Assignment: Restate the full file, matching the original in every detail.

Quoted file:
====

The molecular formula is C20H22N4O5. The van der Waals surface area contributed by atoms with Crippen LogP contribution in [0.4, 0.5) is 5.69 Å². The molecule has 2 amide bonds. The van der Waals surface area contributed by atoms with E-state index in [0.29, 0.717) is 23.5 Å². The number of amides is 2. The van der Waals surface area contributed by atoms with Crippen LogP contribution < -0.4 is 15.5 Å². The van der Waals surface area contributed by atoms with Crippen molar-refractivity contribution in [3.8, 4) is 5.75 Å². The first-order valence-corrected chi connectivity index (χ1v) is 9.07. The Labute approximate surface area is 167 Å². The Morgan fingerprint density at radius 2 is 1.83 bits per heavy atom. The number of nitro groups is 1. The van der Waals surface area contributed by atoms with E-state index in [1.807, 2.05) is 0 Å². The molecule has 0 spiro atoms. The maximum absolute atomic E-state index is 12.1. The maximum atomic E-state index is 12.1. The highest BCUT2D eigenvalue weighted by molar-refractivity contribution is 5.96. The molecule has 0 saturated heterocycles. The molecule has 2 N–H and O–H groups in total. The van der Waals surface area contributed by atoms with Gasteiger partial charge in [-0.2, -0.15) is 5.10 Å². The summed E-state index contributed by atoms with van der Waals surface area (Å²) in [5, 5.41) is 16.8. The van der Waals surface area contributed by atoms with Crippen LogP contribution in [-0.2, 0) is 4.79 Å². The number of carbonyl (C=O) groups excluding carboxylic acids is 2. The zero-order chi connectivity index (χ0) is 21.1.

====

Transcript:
The molecular formula is C20H22N4O5. The van der Waals surface area contributed by atoms with Crippen LogP contribution in [0.4, 0.5) is 5.69 Å². The molecule has 2 amide bonds. The van der Waals surface area contributed by atoms with E-state index in [0.29, 0.717) is 23.5 Å². The number of amides is 2. The van der Waals surface area contributed by atoms with Crippen LogP contribution < -0.4 is 15.5 Å². The van der Waals surface area contributed by atoms with Crippen molar-refractivity contribution in [3.8, 4) is 5.75 Å². The first-order valence-corrected chi connectivity index (χ1v) is 9.07. The Labute approximate surface area is 167 Å². The Morgan fingerprint density at radius 2 is 1.83 bits per heavy atom. The number of nitro groups is 1. The van der Waals surface area contributed by atoms with E-state index in [1.807, 2.05) is 0 Å². The molecule has 0 spiro atoms. The maximum absolute atomic E-state index is 12.1. The maximum atomic E-state index is 12.1. The highest BCUT2D eigenvalue weighted by molar-refractivity contribution is 5.96. The molecule has 0 saturated heterocycles. The molecule has 2 N–H and O–H groups in total. The van der Waals surface area contributed by atoms with Gasteiger partial charge in [-0.2, -0.15) is 5.10 Å². The summed E-state index contributed by atoms with van der Waals surface area (Å²) in [5, 5.41) is 16.8. The van der Waals surface area contributed by atoms with Crippen LogP contribution in [-0.2, 0) is 4.79 Å². The number of carbonyl (C=O) groups excluding carboxylic acids is 2. The zero-order chi connectivity index (χ0) is 21.1.